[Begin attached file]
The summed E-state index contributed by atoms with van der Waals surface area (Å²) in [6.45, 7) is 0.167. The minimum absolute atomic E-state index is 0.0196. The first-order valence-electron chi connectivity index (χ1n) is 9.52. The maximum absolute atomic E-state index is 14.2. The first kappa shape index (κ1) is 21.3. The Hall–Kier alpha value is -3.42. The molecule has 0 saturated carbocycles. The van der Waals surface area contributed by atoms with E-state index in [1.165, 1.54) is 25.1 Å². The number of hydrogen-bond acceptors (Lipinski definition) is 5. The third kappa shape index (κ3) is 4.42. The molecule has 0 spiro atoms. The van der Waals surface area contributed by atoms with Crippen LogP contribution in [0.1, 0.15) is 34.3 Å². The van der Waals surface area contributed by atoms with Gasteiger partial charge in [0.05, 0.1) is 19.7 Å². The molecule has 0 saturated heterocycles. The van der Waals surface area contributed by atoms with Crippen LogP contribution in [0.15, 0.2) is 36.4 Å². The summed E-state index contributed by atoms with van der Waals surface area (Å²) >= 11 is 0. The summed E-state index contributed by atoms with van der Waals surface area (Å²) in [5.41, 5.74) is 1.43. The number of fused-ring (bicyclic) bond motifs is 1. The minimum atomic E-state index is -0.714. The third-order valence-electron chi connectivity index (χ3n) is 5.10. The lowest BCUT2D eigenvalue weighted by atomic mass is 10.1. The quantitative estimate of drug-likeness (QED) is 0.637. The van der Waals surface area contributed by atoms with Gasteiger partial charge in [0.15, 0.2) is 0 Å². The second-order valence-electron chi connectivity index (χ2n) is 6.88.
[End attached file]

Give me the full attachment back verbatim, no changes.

The summed E-state index contributed by atoms with van der Waals surface area (Å²) in [6.45, 7) is 0.167. The minimum absolute atomic E-state index is 0.0196. The first-order valence-electron chi connectivity index (χ1n) is 9.52. The maximum absolute atomic E-state index is 14.2. The first kappa shape index (κ1) is 21.3. The Hall–Kier alpha value is -3.42. The molecule has 0 saturated carbocycles. The van der Waals surface area contributed by atoms with E-state index in [1.165, 1.54) is 25.1 Å². The number of hydrogen-bond acceptors (Lipinski definition) is 5. The third kappa shape index (κ3) is 4.42. The molecule has 0 spiro atoms. The van der Waals surface area contributed by atoms with Crippen LogP contribution in [0.1, 0.15) is 34.3 Å². The van der Waals surface area contributed by atoms with Gasteiger partial charge in [0.05, 0.1) is 19.7 Å². The molecule has 0 saturated heterocycles. The van der Waals surface area contributed by atoms with Crippen LogP contribution in [0.15, 0.2) is 36.4 Å². The summed E-state index contributed by atoms with van der Waals surface area (Å²) >= 11 is 0. The summed E-state index contributed by atoms with van der Waals surface area (Å²) in [5.41, 5.74) is 1.43. The number of fused-ring (bicyclic) bond motifs is 1. The minimum atomic E-state index is -0.714. The third-order valence-electron chi connectivity index (χ3n) is 5.10. The lowest BCUT2D eigenvalue weighted by atomic mass is 10.1. The quantitative estimate of drug-likeness (QED) is 0.637. The van der Waals surface area contributed by atoms with Gasteiger partial charge in [0.15, 0.2) is 0 Å². The second-order valence-electron chi connectivity index (χ2n) is 6.88.